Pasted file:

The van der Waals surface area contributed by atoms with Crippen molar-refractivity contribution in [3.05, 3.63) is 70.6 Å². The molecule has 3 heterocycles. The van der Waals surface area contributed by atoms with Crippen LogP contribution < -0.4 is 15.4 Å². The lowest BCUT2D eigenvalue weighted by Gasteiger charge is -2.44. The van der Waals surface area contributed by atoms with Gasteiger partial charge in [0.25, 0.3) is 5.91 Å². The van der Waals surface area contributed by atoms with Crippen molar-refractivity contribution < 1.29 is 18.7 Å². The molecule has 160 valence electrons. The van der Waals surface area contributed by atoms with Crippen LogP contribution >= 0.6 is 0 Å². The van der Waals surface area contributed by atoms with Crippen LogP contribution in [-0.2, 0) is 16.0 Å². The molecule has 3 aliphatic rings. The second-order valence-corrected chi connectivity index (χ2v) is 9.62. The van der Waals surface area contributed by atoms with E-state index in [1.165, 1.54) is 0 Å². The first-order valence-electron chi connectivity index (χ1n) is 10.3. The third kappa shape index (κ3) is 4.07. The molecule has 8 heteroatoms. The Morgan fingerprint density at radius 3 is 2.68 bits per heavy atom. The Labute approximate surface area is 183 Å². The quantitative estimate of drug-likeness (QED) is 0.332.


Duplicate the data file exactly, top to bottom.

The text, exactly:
The van der Waals surface area contributed by atoms with Crippen molar-refractivity contribution in [3.05, 3.63) is 70.6 Å². The molecule has 3 heterocycles. The van der Waals surface area contributed by atoms with Crippen LogP contribution < -0.4 is 15.4 Å². The lowest BCUT2D eigenvalue weighted by Gasteiger charge is -2.44. The van der Waals surface area contributed by atoms with Gasteiger partial charge in [0.25, 0.3) is 5.91 Å². The van der Waals surface area contributed by atoms with Crippen molar-refractivity contribution < 1.29 is 18.7 Å². The molecule has 160 valence electrons. The van der Waals surface area contributed by atoms with Crippen LogP contribution >= 0.6 is 0 Å². The van der Waals surface area contributed by atoms with Crippen LogP contribution in [-0.2, 0) is 16.0 Å². The molecule has 3 aliphatic rings. The second-order valence-corrected chi connectivity index (χ2v) is 9.62. The van der Waals surface area contributed by atoms with E-state index in [1.165, 1.54) is 0 Å². The first-order valence-electron chi connectivity index (χ1n) is 10.3. The third kappa shape index (κ3) is 4.07. The molecule has 8 heteroatoms. The Morgan fingerprint density at radius 3 is 2.68 bits per heavy atom. The Labute approximate surface area is 183 Å². The quantitative estimate of drug-likeness (QED) is 0.332.